Community Celebrates Grand Opening of Opportunity Campus in West Louisville

Crowds gathered Tuesday to inaugurate the Goodwill Industries of Kentucky and Norton Healthcare partnership designed to bring a campus of opportunity and hospital to the Parkland neighborhood. It will be the first hospital to be built west of Ninth Street in over 100 years. “We know West Louisville has been let down too many times and we don’t want it to take five years and wonder if it’s ever going to happen,” says Goodwill CEO Amy Luttrell. “It’s going to happen.” Organizations have invested over $100 million in a 20-acre lot on 28th and Broadway, to be the future home of Goodwill’s corporate headquarters, new hospital, and local service agencies.These local agencies include, but are not limited to , Big Brothers Big Sisters, KentuckianaWorks, Volunteers of America, the YMCA, University of Louisville College of Dentistry, Kentucky College of Barbering, and many others.Tyasia Brown, a student at Kentucky College of Barbering, is one of many people who are proud to be a part of the new facility.”He has a lot of resources for people in this community who may not be able to make that trip to get their hair cut or their teeth checked,” said D Brown. the services will help benefit the community – especially the hair salons, which Brown says help deepen students’ skills while also having a reputation as a safe haven in communities. “You can talk to them about their problems and they come away with a new haircut and a smile on their face,” Brown said. their lives today.'” The new $70 million Norton West Louisville Hospital will also impact lives. “People can’t afford health care,” said Jacquay White, a Goodwill employee. White says the importance of this hospital in the Parkland neighborhood gives people “somewhere to go. These facilities. Their partnership is expected to bring hundreds of jobs and millions in funds to the area. Norton CEO Healthcare, Russell Cox, said it was the next step in health equity “Together we are turning the page on health equity, right here at 28th Broadway,” said Cox.” This is the real opportunity on how we should measure success. ” The effort p or improving inclusion in healthcare is also accompanied by an effort to improve inclusion in employment opportunities. The project plans to hire minority-owned contractors, with a black-owned architectural firm executing the vision. “We’ve come together to celebrate something that I think will break down barriers,” said Devon Holt of Goodwill. “But it’s not a building that will do this, it’s individuals who will achieve it.” West Louisville residents will have the opportunity to learn more about the project at a community forum, to be held July 26 at the Norton Healthcare Sports and Learning Center, located at 3029 W Muhammed Ali Blvd., at 6 p.m.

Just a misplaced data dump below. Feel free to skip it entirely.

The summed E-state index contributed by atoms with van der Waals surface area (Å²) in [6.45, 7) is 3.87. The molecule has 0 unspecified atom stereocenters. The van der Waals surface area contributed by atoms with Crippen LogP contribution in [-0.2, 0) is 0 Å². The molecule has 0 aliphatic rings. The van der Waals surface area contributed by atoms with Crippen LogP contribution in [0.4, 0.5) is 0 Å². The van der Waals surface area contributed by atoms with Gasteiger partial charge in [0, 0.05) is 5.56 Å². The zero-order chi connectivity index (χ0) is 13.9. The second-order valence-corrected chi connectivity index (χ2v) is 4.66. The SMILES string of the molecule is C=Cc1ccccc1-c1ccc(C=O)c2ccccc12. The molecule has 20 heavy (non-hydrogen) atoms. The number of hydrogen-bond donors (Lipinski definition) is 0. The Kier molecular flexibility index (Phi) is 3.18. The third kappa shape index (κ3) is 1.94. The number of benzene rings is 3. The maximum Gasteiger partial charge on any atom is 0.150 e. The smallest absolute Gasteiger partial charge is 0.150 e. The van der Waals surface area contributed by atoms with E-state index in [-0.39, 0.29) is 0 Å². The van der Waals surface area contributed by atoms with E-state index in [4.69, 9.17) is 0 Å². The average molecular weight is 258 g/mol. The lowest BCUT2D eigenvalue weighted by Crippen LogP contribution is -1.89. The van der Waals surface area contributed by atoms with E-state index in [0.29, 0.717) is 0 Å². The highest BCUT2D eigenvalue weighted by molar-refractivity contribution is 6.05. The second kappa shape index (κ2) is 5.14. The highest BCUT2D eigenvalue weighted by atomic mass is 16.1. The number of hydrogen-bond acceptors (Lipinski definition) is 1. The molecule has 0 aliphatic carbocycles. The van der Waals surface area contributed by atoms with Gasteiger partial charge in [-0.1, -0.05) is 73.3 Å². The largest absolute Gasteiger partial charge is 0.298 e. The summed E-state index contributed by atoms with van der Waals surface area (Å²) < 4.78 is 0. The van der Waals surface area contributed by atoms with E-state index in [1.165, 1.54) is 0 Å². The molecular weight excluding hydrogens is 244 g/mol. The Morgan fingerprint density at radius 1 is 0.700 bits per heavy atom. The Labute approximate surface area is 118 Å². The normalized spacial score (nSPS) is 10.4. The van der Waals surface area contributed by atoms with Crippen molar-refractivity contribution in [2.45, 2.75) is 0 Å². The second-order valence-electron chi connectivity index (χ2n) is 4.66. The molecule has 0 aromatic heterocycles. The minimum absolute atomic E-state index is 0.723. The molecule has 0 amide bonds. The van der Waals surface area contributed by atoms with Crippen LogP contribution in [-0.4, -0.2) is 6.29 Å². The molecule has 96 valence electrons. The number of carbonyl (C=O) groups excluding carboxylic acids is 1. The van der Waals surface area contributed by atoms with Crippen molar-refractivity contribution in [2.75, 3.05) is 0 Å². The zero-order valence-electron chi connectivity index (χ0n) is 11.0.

Crowds gathered Tuesday to inaugurate the Goodwill Industries of Kentucky and Norton Healthcare partnership designed to bring a campus of opportunity and hospital to the Parkland neighborhood.

It will be the first hospital to be built west of Ninth Street in over 100 years.

“We know West Louisville has been let down too many times and we don’t want it to take five years and wonder if it’s ever going to happen,” said Amy Luttrell, CEO of Goodwill. “It will happen.”

The organizations have invested more than $100 million in a 20-acre lot on 28th and Broadway, to be the future home of Goodwill’s corporate headquarters, new hospital, and local service agencies.

These local agencies include, but are not limited to, Big Brothers Big Sisters, KentuckianaWorks, Volunteers of America, YMCA, University of Louisville College of Dentistry, Kentucky College of Barbering, and many others.

Tyasia Brown, a student at Kentucky College of Barbering, is one of many people proud to be part of the new facility.

“He has a lot of resources for people in this community who might not be able to make that trip to get their hair cut or their teeth checked,” Brown said.

Bringing in local services will benefit the community — especially hair salons, which Brown says help build student skills while also having a reputation as a safe haven in communities.

“You can tell them about their issues and they walk away with a new haircut and a smile on their face,” Brown said. “You leave school and say, ‘I may have had an impact on their life today. “”

The new $70 million Norton West Louisville Hospital will also have an impact on life.

“People can’t afford health care,” said Goodwill employee Jacquay White.

White says the prominence of this hospital in the Parkland neighborhood gives people “a place to go.”

The plan of these organizations is to change the paradigm around care and access with these facilities. Their partnership is expected to bring hundreds of jobs and millions in funds to the region.

Norton Healthcare CEO Russell Cox says this is the next step towards health equity.

“Together, we are turning the page on health equity, right here on 28th Broadway,” Cox said. “This is the real opportunity on how we should measure success.”

The effort to improve inclusion in health care is also accompanied by an effort to improve inclusion in employment opportunities. The project plans to hire minority-owned contractors, with a black-owned architectural firm executing the vision.

“We’ve come together to celebrate something that I think will break down barriers,” said Devon Holt of Goodwill. “But it’s not a building that will do that, it’s individuals that will make it happen.”

West Louisville residents will have the opportunity to learn more about the project at a community forum, to be held July 26 at the Norton Healthcare Sports and Learning Center, located at 3029 W Muhammed Ali Blvd., at 6 p.m. .

Lillian L. Pena